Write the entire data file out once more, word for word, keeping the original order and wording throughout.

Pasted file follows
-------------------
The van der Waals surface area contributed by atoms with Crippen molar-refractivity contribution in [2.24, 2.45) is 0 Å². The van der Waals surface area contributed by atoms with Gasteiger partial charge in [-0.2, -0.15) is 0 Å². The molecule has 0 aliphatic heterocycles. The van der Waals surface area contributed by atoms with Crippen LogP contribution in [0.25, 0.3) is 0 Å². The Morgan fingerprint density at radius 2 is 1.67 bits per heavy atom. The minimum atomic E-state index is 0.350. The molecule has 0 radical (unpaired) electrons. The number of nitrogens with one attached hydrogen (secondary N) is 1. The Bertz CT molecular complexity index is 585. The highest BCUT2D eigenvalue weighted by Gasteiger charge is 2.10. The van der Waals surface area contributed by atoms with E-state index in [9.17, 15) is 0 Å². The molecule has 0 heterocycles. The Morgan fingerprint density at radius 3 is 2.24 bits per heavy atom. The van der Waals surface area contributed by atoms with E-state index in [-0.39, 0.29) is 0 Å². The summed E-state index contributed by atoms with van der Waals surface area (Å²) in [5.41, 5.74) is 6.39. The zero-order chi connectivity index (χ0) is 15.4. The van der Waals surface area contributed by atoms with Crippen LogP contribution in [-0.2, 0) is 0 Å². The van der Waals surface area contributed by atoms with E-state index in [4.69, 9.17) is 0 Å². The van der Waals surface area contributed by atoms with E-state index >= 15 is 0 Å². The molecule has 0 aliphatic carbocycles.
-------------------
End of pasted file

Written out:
The van der Waals surface area contributed by atoms with Crippen molar-refractivity contribution in [2.24, 2.45) is 0 Å². The van der Waals surface area contributed by atoms with Gasteiger partial charge in [-0.2, -0.15) is 0 Å². The molecule has 0 aliphatic heterocycles. The van der Waals surface area contributed by atoms with Crippen LogP contribution in [0.25, 0.3) is 0 Å². The Morgan fingerprint density at radius 2 is 1.67 bits per heavy atom. The minimum atomic E-state index is 0.350. The molecule has 0 radical (unpaired) electrons. The number of nitrogens with one attached hydrogen (secondary N) is 1. The Bertz CT molecular complexity index is 585. The highest BCUT2D eigenvalue weighted by Gasteiger charge is 2.10. The van der Waals surface area contributed by atoms with E-state index in [9.17, 15) is 0 Å². The molecule has 0 heterocycles. The Morgan fingerprint density at radius 3 is 2.24 bits per heavy atom. The van der Waals surface area contributed by atoms with E-state index in [-0.39, 0.29) is 0 Å². The summed E-state index contributed by atoms with van der Waals surface area (Å²) in [5.41, 5.74) is 6.39. The zero-order chi connectivity index (χ0) is 15.4. The van der Waals surface area contributed by atoms with Crippen LogP contribution in [-0.2, 0) is 0 Å². The van der Waals surface area contributed by atoms with E-state index in [4.69, 9.17) is 0 Å². The van der Waals surface area contributed by atoms with E-state index >= 15 is 0 Å². The molecule has 0 aliphatic carbocycles.